After examining the Laurens District census from 1790 through 1850, I have eliminated all but two “James Youngs” (both listed in the 1830 census) as the missing father of my great-great-grandmother Emma Eliza Young. In the interest of narrowing the field even further, I am seeking information about the James Young who was the brother of John Hunter Young, both of Laurens. I have been able to trace this James Young in the census records from 1830 through 1870. Based on the census, I believe he had sons named Albert, Lafayette, and James. If any of the following information strikes a chord, please let me know,
John Hunter Young (1773-1826) and James Young (1777-1851) were the sons of William Young
(c. 1749-1826) and Elizabeth Hunter (sister of Judge John Hunter). John Hunter Young and James Young married sisters, Sarah and Anna Maddox. John Hunter Young was the father of John Laurens Young (1820-1903) who married Susan Jane Garlington (1832-1896). Susan Jane Garlington was the daughter of John Garlington and Susan Washington James, sister of John Stobo James. John Stobo James was the first husband of great-great-grandmother, Emma Eliza Young (b. 1819/1820).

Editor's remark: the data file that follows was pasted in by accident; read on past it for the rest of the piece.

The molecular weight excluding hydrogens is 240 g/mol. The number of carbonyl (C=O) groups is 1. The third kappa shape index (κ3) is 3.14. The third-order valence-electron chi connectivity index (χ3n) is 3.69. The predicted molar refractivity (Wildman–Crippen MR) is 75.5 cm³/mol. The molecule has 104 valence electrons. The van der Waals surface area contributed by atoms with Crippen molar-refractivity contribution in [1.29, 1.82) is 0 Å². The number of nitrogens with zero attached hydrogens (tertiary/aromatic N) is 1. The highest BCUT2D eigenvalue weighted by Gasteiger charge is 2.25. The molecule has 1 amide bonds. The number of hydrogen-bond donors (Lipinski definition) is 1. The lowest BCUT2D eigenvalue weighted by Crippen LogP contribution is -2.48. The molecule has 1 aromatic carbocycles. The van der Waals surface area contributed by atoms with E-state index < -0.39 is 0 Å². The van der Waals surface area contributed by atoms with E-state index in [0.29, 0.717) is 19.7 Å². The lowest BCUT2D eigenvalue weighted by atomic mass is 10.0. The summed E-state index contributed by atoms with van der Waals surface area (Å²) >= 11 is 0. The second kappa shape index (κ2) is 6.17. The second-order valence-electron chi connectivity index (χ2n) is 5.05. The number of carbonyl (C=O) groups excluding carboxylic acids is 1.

John Belton O’Neall’s 1859 book Biographical Sketches of the bench and bar in South Carolina, states that, after studying law with O’Neall in Newberry, John Stobo James settled in Laurens circa 1820 after being admitted to the bar. In 1824 he became O’Neall’s law partner. John Stobo James was elected Commissioner of Equity for Laurens District in 1824 and served until 1832.
O’Neall and John Stobo James were brother-in-laws, having married daughters of Captain Sampson Pope of Edgefield. John Stobo James’ wife Elizabeth died in August 1830. In 1832, after declining to be a candidate for Commissioner of Equity for Laurens District, John Stobo James “removed himself from the village of Laurens and settled at his mills on Rabun’s Creek.”
After several years of widowhood, John Stobo James married a second time [November 1836], and “found in Emma Eliza Young, the daughter of James Young, a worthy successor to his first wife.”
O’Neall further relates that John Stobo James began the mercantile business at Rabun’s Creek but failed in either 1843 or 1844. He then moved to Columbia with his family, failed in business again and removed to Charleston where he died in April 1851.
For reasons yet unknown, Emma Eliza and her two children Jane and Belton O’Neall moved to Dallas Co. Alabama before December 1853. In December 1853, Emma Eliza Young James married L.B. Vasser of Pleasant Hill, AL. Their daughter, Flora Aurelia Vasser was my great-grandmother.
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